Cloud migration is now “table stakes,” as they say in Las Vegas — the term itself means it’s the least you have to put down to even get into the game. A large number of organizations across all industries have now ticked the cloud box and are beginning to think about the higher tier structures and more ingrained business model processes that will now define the way they work with the cloud.
First, let’s think about what exactly we’re moving here; Few people move without their personal belongings – and for enterprise software users, many of their most valuable assets (perhaps their crown jewels) are in an IT system for records and actions, such as: B. your SAP application landscape, encapsulated and managed. These critical systems are now moving to the cloud, but the honest truth is Many companies are not familiar enough with the cloud computing model itself to fully plan the further operational process once they get there.
Those who have successfully planned and executed their migration strategy and processes are accelerating their market dominance through the new and expansive value chains that the cloud brings. Nowadays cloud migration is not a nightmare; it’s something we do in our sleep and it’s the same as always.
Here are five key pillars to cloud operations success:
1. Resources and competencies
One of the biggest challenges for many organizations is a lack of resources and a lack of internal competencies. It’s one thing to have an appropriate base of skills to cover SAP (or other) operations, and it’s another to have deep knowledge of cloud migration, deployment and management. And it’s rare to find these two competencies in one place, within a single organization, and at the right level of maturity.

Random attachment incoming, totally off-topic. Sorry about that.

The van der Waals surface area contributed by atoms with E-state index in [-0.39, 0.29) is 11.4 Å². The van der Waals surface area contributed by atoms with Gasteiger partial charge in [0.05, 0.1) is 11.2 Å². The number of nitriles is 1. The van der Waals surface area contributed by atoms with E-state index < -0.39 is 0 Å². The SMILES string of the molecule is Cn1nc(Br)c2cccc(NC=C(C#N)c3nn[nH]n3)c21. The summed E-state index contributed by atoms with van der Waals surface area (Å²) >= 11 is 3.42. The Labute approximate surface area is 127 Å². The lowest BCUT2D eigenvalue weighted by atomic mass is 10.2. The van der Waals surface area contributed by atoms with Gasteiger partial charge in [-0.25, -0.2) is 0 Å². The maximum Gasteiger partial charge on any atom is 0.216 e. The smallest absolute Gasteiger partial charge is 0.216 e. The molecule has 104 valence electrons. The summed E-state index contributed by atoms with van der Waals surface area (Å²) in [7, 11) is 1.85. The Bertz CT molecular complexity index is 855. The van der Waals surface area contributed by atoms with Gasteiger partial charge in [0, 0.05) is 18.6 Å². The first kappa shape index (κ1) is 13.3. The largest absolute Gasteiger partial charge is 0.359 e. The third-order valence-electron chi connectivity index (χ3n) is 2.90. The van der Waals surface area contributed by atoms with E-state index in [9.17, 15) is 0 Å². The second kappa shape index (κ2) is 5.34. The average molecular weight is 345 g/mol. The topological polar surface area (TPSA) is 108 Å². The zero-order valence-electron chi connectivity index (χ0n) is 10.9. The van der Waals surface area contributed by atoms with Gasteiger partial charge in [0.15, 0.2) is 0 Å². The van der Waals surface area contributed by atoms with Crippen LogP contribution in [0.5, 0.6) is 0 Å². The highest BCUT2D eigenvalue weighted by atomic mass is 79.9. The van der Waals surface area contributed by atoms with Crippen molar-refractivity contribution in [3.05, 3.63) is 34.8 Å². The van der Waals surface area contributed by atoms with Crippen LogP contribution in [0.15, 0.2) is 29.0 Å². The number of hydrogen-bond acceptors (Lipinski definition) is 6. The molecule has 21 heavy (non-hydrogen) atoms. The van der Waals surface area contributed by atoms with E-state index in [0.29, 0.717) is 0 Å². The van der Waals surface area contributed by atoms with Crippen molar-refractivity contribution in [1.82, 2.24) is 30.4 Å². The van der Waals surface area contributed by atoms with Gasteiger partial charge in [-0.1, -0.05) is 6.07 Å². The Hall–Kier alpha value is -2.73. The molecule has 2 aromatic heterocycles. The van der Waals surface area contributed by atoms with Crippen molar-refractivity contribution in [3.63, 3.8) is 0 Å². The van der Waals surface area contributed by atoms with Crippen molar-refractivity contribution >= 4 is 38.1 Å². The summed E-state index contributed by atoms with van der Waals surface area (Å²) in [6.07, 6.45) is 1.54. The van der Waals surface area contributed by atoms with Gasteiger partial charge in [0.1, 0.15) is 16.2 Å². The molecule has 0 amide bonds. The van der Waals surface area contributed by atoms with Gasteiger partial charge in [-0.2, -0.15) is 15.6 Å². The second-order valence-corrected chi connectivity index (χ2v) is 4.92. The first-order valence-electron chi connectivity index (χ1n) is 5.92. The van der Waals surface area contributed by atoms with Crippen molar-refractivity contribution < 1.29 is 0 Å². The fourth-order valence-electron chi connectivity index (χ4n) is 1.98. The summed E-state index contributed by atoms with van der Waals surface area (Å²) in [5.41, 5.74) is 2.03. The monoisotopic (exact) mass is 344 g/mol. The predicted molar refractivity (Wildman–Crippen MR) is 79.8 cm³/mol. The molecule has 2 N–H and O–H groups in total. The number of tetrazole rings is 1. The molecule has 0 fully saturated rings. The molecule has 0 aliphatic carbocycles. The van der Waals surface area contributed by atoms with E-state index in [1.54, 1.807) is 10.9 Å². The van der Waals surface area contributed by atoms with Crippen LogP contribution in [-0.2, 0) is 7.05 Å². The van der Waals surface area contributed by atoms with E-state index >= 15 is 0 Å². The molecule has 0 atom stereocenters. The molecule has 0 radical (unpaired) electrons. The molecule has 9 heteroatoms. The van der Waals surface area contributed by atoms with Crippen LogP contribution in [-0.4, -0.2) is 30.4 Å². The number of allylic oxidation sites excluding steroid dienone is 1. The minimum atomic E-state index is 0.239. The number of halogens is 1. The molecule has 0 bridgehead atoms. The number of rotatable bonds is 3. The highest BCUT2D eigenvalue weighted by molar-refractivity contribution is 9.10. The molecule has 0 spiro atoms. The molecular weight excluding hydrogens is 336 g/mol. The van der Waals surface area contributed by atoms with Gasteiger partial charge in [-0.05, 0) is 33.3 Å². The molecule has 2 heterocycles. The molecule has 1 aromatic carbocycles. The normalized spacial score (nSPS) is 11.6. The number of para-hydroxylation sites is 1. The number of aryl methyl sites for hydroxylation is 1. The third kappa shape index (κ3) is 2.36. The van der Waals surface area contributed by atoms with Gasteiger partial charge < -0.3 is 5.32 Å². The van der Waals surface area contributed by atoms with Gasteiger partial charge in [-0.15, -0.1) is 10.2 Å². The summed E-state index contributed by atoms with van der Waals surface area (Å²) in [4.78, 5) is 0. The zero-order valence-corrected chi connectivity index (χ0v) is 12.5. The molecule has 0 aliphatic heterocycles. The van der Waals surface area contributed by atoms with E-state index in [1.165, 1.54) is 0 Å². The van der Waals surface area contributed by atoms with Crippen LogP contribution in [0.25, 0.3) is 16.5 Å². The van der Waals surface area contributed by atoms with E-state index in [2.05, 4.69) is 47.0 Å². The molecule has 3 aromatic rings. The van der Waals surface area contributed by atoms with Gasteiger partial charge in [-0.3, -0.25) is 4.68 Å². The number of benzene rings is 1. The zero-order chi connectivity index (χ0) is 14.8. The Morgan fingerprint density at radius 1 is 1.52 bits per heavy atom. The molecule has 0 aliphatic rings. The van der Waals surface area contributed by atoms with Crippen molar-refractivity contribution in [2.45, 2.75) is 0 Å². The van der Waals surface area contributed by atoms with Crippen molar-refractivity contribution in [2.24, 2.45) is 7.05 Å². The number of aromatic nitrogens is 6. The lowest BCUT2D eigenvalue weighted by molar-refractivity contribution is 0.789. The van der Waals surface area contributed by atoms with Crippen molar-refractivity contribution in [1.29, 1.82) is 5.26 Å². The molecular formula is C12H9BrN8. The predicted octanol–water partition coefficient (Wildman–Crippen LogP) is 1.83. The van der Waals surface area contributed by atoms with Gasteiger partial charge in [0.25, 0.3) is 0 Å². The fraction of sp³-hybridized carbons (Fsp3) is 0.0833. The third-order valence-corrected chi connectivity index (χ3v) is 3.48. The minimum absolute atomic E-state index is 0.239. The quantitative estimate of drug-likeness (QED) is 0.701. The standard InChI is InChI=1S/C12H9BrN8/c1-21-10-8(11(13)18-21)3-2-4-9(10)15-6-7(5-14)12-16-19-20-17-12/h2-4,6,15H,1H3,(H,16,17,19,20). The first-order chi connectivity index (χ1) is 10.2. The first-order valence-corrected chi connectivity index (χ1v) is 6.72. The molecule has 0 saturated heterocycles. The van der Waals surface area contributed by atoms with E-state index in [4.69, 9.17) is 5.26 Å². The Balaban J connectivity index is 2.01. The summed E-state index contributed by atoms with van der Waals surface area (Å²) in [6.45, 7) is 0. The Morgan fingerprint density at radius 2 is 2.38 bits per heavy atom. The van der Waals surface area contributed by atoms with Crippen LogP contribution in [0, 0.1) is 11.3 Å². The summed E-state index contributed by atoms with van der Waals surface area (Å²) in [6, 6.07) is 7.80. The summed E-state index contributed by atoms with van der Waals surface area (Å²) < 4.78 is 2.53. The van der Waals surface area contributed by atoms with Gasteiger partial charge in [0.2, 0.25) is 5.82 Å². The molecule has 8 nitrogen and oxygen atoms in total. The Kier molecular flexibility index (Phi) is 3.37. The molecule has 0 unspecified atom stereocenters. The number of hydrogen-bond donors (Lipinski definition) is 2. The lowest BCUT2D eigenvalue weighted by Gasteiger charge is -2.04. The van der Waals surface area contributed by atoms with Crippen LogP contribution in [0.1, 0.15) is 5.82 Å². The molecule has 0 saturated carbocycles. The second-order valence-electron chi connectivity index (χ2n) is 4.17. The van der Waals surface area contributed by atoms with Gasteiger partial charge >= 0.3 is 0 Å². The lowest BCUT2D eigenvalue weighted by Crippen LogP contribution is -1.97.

Moving to the cloud typically requires working with a higher level of system complexity, with larger data sets and models becoming more complicated and sophisticated. Integrations, regulations and business processes are all part of the challenge here.
Businesses need to invest long-term in the skills, organizations, competencies, and partnerships to operate in the cloud to be prepared and able to handle these complexities.
2. Cloud is an IT business model
Businesses need to understand the positive impact cloud computing can have on their business models and the way they develop business strategies for the future. This isn’t just a technology change; This is absolutely a business model change that can happen concurrently with (if not before) cloud platform migration projects.
Organizations must also ensure they have skills that cover the intended operating model of working in the cloud, including network and database management, automation, application programming interfaces (APIs), and development and operations (DevOps).